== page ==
7:00pm PT by Jackie Strause
'The Bachelorette': Army Veteran Shares Mental Health Journey With Star Tayshia Adams
[This episode contains mild spoilers from the Dec. 8 episode of ABC's The Bachelorette.]
The Bachelorette continued to spotlight serious topics in its latest episode.
Ever since Tayshia Adams' mid-season takeover as the new star of season 16, the ABC reality series has devoted air time to a range of emotional and relevant discussions. In perhaps a reflection of the older crop of contestants that were cast for original Bachelorette star Clare Crawley, who left the show after an early engagement, the men who are left competing for Adams' final rose have opened up to the biracial star in ways that have made for several powerful onscreen moments.
On the previous episode, Adams, who is the first Black and Latina star of the long-running franchise, and her conversation with biracial contestant Ivan Hall pushed the ABC series into rare territory. The pair opened up to each other about their upbringings and how this summer's Black Lives Matter movement has impacted their lives. In previous years, the series has shied away from spotlighting racial or political conversations, particularly because people of color have rarely been in the starring role. Elsewhere in that episode, contestant Zac Clark opened up about his recovery from drug and alcohol addiction, and Ben Smith confided in Adams about his years-long battle with an eating disorder.
On Tuesday's episode, Smith, who is an Army veteran, further opened up to Adams about his past, telling her that he had two failed suicide attempts in 2018 and 2019.
Smith left home when he was 18 and joined the Army. The West Point and U.S. Army Ranger School graduate became a fitness coach after transitioning out of the military, and now focuses on public speaking as well as nutrition.
During the episode, he opened up about that transitional time in his life. "2018 was a rough year for me," he explained. "I had left a career that I thought I was going to be in forever. The Army didn't end up working out for me, for a number of reasons. But I ended up breaking my back pretty bad. I'm 26 years old and I can barely walk up the steps. I was living in a city that was too expensive for me and I was completely lost. My life was very dark and I didn't know how to say that I needed things. The only person I confided in was my sister."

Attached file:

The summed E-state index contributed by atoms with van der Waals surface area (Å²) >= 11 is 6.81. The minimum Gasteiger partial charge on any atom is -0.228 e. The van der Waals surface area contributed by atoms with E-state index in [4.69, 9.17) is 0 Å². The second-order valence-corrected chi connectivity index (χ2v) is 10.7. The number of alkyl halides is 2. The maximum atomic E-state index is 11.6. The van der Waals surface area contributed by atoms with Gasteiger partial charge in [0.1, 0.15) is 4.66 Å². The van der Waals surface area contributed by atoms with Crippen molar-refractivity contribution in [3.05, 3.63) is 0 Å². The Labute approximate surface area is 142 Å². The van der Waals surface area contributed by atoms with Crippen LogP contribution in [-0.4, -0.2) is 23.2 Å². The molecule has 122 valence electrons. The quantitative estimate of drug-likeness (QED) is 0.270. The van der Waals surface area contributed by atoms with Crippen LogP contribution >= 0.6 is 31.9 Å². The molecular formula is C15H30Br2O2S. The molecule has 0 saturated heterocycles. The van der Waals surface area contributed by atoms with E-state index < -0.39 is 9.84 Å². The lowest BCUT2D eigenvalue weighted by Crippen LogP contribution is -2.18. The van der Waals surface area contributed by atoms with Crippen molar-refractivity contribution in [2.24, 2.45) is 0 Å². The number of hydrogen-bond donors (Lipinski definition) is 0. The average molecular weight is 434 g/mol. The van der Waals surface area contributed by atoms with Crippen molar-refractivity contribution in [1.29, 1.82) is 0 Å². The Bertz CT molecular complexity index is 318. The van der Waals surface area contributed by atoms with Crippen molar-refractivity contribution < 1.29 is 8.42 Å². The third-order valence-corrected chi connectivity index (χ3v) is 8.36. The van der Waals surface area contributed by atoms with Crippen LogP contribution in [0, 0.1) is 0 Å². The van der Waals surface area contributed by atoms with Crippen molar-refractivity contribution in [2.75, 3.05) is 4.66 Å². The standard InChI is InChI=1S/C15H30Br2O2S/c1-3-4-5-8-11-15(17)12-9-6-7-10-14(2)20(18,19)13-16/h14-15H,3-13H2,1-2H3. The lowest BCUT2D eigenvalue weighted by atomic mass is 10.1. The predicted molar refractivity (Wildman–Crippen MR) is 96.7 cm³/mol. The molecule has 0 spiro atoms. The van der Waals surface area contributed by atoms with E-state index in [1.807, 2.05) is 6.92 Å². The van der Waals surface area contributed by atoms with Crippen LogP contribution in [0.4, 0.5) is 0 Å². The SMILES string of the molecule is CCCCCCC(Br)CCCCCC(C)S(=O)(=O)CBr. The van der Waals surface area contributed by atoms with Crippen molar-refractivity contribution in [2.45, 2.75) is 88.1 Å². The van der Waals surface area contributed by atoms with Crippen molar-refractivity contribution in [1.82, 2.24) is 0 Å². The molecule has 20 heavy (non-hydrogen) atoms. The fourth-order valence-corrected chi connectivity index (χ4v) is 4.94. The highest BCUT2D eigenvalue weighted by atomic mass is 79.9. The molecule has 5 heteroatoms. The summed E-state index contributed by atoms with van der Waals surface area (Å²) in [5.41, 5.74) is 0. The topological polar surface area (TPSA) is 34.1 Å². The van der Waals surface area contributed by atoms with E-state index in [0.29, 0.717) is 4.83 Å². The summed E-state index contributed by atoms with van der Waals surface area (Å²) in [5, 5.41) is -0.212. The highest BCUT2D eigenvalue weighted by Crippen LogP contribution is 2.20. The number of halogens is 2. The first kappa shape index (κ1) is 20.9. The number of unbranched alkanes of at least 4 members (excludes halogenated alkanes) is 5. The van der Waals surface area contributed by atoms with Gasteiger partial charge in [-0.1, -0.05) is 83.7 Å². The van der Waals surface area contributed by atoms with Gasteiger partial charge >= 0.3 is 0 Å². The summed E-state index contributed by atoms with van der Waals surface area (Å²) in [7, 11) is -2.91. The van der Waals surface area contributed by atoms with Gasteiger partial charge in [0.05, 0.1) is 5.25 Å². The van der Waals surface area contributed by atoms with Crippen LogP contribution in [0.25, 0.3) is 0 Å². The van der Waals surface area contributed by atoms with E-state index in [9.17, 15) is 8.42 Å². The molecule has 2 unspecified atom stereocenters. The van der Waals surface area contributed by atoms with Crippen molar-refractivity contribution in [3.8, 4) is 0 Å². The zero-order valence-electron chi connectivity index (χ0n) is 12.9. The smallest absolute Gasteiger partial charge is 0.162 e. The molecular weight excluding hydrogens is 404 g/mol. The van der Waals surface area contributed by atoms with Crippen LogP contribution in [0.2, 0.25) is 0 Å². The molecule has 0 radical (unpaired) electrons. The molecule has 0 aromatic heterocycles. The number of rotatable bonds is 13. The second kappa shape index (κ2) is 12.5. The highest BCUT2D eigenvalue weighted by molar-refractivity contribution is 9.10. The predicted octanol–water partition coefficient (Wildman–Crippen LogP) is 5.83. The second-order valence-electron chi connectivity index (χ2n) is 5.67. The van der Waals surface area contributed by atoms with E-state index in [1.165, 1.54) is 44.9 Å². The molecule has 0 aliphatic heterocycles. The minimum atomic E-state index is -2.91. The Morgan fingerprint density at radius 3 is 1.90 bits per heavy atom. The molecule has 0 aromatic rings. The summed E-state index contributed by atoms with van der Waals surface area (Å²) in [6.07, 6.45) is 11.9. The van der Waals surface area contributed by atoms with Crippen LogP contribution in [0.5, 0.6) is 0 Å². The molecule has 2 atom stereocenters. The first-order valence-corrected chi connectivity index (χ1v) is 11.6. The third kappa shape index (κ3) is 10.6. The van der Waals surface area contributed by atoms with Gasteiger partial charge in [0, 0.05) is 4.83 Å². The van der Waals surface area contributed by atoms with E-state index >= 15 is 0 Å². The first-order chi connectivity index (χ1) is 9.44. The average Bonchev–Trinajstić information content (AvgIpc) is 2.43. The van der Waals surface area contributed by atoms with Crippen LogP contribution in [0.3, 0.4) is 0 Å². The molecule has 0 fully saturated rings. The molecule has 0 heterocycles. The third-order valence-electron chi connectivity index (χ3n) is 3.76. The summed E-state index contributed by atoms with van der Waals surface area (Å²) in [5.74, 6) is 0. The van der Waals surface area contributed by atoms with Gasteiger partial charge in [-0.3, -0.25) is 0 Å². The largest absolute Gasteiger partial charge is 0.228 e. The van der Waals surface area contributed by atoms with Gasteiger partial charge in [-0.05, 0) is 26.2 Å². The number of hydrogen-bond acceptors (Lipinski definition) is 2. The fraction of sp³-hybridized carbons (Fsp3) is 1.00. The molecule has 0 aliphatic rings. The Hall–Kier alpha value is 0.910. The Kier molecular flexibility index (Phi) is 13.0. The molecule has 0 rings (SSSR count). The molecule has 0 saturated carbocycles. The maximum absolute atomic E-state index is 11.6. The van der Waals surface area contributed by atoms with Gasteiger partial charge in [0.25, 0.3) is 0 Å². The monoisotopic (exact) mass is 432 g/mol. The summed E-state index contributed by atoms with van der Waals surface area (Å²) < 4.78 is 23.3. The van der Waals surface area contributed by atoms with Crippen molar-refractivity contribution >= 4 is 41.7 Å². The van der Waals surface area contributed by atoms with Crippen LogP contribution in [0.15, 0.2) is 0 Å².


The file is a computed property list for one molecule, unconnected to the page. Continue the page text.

Smith said that his sister is unaware of his failed attempts.
"I didn't want to burden anybody with my problems. And I thought that the easiest way was to just not be around. Luckily, it didn't work," he continued. "And the only thing that got me through that was [my sister] and she has no idea. She saved my life. I owe her everything."
Speaking to Adams on what would become a national stage, he told the star, "Through being very intentional and very aggressive with my therapy, the person you see before you today isn't that person. It's insane that I just told you that, because I don't tell people that. I was very scared about sharing all of those things, and I'm OK. That's pretty cool."
Adams responded to Smith's vulnerability by giving him one of the show's signature red roses as a token of her affection. "I see you. I hear you. I've been wanting you to open up to me and I've been wanting to get to know you. You are an amazing person," she said.
Afterward, she told the camera she was falling in love with Smith.
When the show cut to a commercial break, The Bachelorette ran a PSA sharing information on the National Suicide Prevention Lifeline, encouraging viewers to call 1-800-273-TALK or visit SuicidePreventionLifeline.org if they, or someone they know, is struggling or in crisis.
The Bachelorette, which filmed its current season in a COVID-free bubble, returns next week with new episodes Monday and Tuesday night (at 8 p.m. on ABC) as Adams continues to narrow down her contestants and meet their families.